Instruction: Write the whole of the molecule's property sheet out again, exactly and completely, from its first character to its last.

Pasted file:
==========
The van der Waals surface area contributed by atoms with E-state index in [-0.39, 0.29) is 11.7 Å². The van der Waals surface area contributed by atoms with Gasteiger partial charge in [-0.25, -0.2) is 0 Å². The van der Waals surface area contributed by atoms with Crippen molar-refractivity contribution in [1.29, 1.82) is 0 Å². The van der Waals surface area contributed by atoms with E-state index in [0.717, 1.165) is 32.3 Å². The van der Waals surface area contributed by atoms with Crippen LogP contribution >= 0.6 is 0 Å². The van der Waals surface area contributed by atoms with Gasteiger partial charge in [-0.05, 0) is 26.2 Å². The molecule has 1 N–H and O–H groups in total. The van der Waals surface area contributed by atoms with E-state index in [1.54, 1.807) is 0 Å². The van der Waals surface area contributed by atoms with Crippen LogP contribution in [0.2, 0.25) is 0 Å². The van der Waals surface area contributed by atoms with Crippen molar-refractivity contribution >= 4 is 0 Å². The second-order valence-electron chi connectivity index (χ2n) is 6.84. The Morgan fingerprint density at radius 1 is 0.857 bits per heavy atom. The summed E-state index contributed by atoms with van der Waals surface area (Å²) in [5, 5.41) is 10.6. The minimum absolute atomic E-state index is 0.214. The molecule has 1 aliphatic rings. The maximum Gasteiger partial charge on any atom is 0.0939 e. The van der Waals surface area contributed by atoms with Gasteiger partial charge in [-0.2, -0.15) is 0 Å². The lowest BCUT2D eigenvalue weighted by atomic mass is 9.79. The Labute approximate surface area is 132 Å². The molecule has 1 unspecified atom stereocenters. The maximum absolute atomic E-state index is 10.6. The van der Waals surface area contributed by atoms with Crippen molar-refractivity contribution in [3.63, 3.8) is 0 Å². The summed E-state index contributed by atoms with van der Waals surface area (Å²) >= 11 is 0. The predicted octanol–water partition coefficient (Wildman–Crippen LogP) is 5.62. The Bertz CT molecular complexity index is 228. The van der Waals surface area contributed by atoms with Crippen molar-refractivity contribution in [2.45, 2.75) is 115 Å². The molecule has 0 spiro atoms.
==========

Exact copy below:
The van der Waals surface area contributed by atoms with E-state index in [-0.39, 0.29) is 11.7 Å². The van der Waals surface area contributed by atoms with Gasteiger partial charge in [-0.25, -0.2) is 0 Å². The van der Waals surface area contributed by atoms with Crippen molar-refractivity contribution in [1.29, 1.82) is 0 Å². The van der Waals surface area contributed by atoms with E-state index in [0.717, 1.165) is 32.3 Å². The van der Waals surface area contributed by atoms with Crippen LogP contribution >= 0.6 is 0 Å². The van der Waals surface area contributed by atoms with Gasteiger partial charge in [-0.05, 0) is 26.2 Å². The molecule has 1 N–H and O–H groups in total. The van der Waals surface area contributed by atoms with E-state index in [1.54, 1.807) is 0 Å². The van der Waals surface area contributed by atoms with Crippen LogP contribution in [0.2, 0.25) is 0 Å². The van der Waals surface area contributed by atoms with Crippen molar-refractivity contribution >= 4 is 0 Å². The second-order valence-electron chi connectivity index (χ2n) is 6.84. The Morgan fingerprint density at radius 1 is 0.857 bits per heavy atom. The summed E-state index contributed by atoms with van der Waals surface area (Å²) in [5, 5.41) is 10.6. The minimum absolute atomic E-state index is 0.214. The molecule has 1 aliphatic rings. The maximum Gasteiger partial charge on any atom is 0.0939 e. The van der Waals surface area contributed by atoms with Gasteiger partial charge in [-0.2, -0.15) is 0 Å². The lowest BCUT2D eigenvalue weighted by atomic mass is 9.79. The Labute approximate surface area is 132 Å². The molecule has 1 unspecified atom stereocenters. The maximum absolute atomic E-state index is 10.6. The van der Waals surface area contributed by atoms with Crippen molar-refractivity contribution in [3.63, 3.8) is 0 Å². The summed E-state index contributed by atoms with van der Waals surface area (Å²) >= 11 is 0. The predicted octanol–water partition coefficient (Wildman–Crippen LogP) is 5.62. The Bertz CT molecular complexity index is 228. The van der Waals surface area contributed by atoms with Crippen molar-refractivity contribution in [2.45, 2.75) is 115 Å². The molecule has 0 spiro atoms.